The remains of Musu Conteh, a former housekeeper working for the catering and housekeeping firm ATS a subsidiary of African Minerals Limited (AML) allegedly killed by a police bullet in the recent workers’ strike at Bumbuna will be buried today at her family residence at Goderich village outside Freetown.
Parents, family members, loved ones, friends and sympathisers will throughout today reflect on the incidents of Wednesday, 18th April 2012 when Musu Conteh was gunned down allegedly by an unidentified constable of the Operational Support Division (OSD) during the recent strike action by workers of AML which also left thirteen people with serious gunshot injuries.
The strike by AML workers was aimed at an improved condition of service for Sierra Leonean workers who were believed to be working under “very unfavourable conditions” at the mines as against their foreign counterparts. The strike action which started off peacefully turned out violent when personnel of the OSD in Makeni and Magburaka were unleashed on the harmless strikers using what many Sierra Leoneans have described as “disproportionate use of fire arms” in their quest to put down the strike at all cost.
It was in the course of this overwhelming use of force and the “disproportionate use of fire power” that Musu Conteh received a bullet on her right chest just below her right set of ribs.
According to eye witnesses, the deceased was in front of her colleagues marching when they were suddenly stopped by a detachment of OSD personnel said to have been brought in from Makeni and Magburaka and a line of demarcation drawn before them not to cross.
Eye witness recount further that during the negotiations between the police and the strikers, the said unidentified Police Constable from Makeni, allegedly made threatening comments to Musu and warning her to stay back or face the wrong side of his gun which was said to be in an already firing position.
Eye witnesses maintain that Musu responded to the Constable that they were harmless and that they were merely demanding for better working conditions and nothing else, as the group attempted to cross the ‘death zone’ established by the police.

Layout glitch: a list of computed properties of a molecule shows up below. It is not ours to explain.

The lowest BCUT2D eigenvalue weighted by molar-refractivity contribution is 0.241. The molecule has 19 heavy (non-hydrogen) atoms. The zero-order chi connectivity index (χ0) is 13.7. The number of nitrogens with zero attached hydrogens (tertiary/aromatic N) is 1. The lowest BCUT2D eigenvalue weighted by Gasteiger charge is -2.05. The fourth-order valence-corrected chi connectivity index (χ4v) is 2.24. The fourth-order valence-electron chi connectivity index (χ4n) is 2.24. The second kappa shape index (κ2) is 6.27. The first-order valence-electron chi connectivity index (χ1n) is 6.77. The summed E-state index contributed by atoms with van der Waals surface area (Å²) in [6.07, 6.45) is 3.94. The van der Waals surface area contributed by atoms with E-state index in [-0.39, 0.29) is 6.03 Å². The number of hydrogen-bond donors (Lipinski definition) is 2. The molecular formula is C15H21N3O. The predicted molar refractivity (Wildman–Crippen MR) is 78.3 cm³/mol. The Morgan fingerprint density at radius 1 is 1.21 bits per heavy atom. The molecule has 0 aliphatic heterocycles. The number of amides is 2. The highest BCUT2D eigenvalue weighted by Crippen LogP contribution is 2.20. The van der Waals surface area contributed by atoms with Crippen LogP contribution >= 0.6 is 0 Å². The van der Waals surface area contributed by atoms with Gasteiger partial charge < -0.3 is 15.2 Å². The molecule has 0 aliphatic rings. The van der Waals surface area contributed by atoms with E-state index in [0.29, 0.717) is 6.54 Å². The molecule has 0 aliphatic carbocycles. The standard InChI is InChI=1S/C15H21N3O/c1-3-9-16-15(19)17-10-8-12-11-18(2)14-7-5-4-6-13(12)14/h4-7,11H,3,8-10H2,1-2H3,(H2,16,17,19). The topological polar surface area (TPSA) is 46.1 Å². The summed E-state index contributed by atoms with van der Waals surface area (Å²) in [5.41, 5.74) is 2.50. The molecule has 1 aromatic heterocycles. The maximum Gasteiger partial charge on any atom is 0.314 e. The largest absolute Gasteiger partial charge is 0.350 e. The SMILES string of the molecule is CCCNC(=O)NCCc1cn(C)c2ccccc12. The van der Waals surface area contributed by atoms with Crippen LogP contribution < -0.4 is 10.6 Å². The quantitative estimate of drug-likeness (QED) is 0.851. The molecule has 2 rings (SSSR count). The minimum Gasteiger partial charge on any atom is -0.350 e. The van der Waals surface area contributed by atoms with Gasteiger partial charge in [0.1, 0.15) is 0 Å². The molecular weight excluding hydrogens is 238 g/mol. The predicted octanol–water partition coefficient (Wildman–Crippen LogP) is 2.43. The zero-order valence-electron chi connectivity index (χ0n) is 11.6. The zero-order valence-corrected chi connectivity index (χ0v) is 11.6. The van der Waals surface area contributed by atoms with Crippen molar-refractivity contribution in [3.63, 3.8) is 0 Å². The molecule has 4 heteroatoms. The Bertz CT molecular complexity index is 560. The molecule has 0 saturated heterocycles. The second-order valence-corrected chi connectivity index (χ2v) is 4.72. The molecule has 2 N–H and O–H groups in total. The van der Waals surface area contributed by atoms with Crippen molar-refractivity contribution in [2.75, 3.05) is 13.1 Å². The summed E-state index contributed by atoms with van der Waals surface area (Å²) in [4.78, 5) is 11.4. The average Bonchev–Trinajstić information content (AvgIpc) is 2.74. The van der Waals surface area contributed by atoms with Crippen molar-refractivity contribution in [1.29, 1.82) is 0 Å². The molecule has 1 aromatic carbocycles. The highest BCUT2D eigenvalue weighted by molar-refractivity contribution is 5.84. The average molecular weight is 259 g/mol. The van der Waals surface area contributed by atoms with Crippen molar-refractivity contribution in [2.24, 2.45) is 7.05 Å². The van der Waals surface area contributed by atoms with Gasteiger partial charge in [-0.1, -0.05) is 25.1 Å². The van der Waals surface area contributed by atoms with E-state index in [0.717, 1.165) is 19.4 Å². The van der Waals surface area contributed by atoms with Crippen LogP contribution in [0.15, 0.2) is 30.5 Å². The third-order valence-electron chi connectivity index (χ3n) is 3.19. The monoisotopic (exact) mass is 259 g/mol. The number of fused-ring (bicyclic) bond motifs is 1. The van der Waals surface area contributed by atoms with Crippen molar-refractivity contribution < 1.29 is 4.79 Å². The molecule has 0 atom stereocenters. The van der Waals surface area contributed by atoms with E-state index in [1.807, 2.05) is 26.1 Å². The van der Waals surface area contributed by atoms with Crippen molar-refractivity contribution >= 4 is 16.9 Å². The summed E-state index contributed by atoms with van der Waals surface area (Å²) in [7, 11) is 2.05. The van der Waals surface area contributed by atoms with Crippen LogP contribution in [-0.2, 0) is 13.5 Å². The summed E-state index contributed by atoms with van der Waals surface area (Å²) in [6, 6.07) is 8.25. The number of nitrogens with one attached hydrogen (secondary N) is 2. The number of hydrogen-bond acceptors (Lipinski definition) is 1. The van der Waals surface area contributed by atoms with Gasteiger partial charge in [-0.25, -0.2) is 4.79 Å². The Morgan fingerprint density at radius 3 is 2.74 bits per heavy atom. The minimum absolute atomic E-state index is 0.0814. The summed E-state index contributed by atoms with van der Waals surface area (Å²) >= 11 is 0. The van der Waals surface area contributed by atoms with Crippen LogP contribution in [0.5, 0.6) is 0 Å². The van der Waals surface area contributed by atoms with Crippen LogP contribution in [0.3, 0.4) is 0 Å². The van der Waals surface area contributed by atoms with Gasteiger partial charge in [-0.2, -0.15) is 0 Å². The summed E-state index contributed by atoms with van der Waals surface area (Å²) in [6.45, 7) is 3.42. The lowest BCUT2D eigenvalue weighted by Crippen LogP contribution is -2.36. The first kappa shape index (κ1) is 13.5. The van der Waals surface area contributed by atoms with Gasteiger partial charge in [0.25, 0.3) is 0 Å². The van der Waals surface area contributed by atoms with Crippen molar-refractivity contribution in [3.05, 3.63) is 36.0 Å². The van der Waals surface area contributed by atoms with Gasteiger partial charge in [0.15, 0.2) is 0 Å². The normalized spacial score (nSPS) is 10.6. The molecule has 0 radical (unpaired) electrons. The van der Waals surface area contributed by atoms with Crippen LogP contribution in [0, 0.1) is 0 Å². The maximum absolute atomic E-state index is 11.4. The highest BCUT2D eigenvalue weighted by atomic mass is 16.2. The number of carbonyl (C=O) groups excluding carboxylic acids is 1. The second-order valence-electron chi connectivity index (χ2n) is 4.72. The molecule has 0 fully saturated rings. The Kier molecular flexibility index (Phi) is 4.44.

A friend of Musu, Abie (not her real name) explained that the constable retorted in a cracking voice “go back or we will shoot you!”
Musu according to Abie responded further by telling the police officer that no threatening remark will deter them from their resolve, and reportedly stated that if it means that they were going to die for their rights so be it, but that the fact of the matter is that they are demanding something that rightly is their rights and that they were not going anywhere until their demands were met.
”These were the very last words my friend and before we knew it, there was a loud sound and Musu fell. All of us started running in different directions,” Abie narrated.
She furthered that a while later, Musu was picked up by some of her colleagues and was rushed to the hospital but that she died before they reached the hospital.
An old man in Bumbuna town said the police cannot in any way extricate themselves from the killing of “that poor girl” and the wounding of thirteen citizens who were merely protesting for what is due them.
Former colleagues and friends resident in Makeni have continued to send messages of condolence to the family of the late Musu Conteh. Another friend who was not at Bumbuna when the strike unfolded described Musu as friendly and a determined woman who saw the problems of her friends as her own problem.
“We will always remember Musu for her sweet smiles and sacrifices for her friends,” the friend who wants to be anonymous remarked.
Meanwhile, the workers are calling on government to institute an independent investigation panel that will include Civil Society groups like SLAJ and Campaign for Good Governance “to independently look into the circumstances that led to the alleged murder of Musu and the wounding of over a dozen of their colleagues on that fateful day.
In a related development, a Government delegation mandated to calm the situation at Bumbuna on 20th April called on the protesters to see reason and hold on their strike action in order to return the chiefdom to normalcy. It was agreed at that first encounter that police should unconditionally release all arrested persons during the course of the protest, all locals in surrounding hills and bush should come down and continue their business.
The Government delegation is expected to visit Bumbuna today, 24th April for “an in-depth look” into workers’ allegations and concerns over their conditions of service including salaries, allowances and part time rates among others.
The meeting today will attract not only government officials, workers and African Minerals management only but very senior descendants from the chiefdom who have expressed great concern over the activities of the company; international and national press, civil society groups and chiefdom authorities will be in attendance.
Among the issues to be addressed will be
that of the alleged low salary for
Sierra Leonean workers who almost do
equal jobs with their foreign
counterparts but are receiving salaries
that triple that received by Sierra
Leoneans; workers to be fully registered
with National Social Security and
Insurance Trust scheme, payment for over
time, training of more Sierra Leoneans
to fit into the system, among other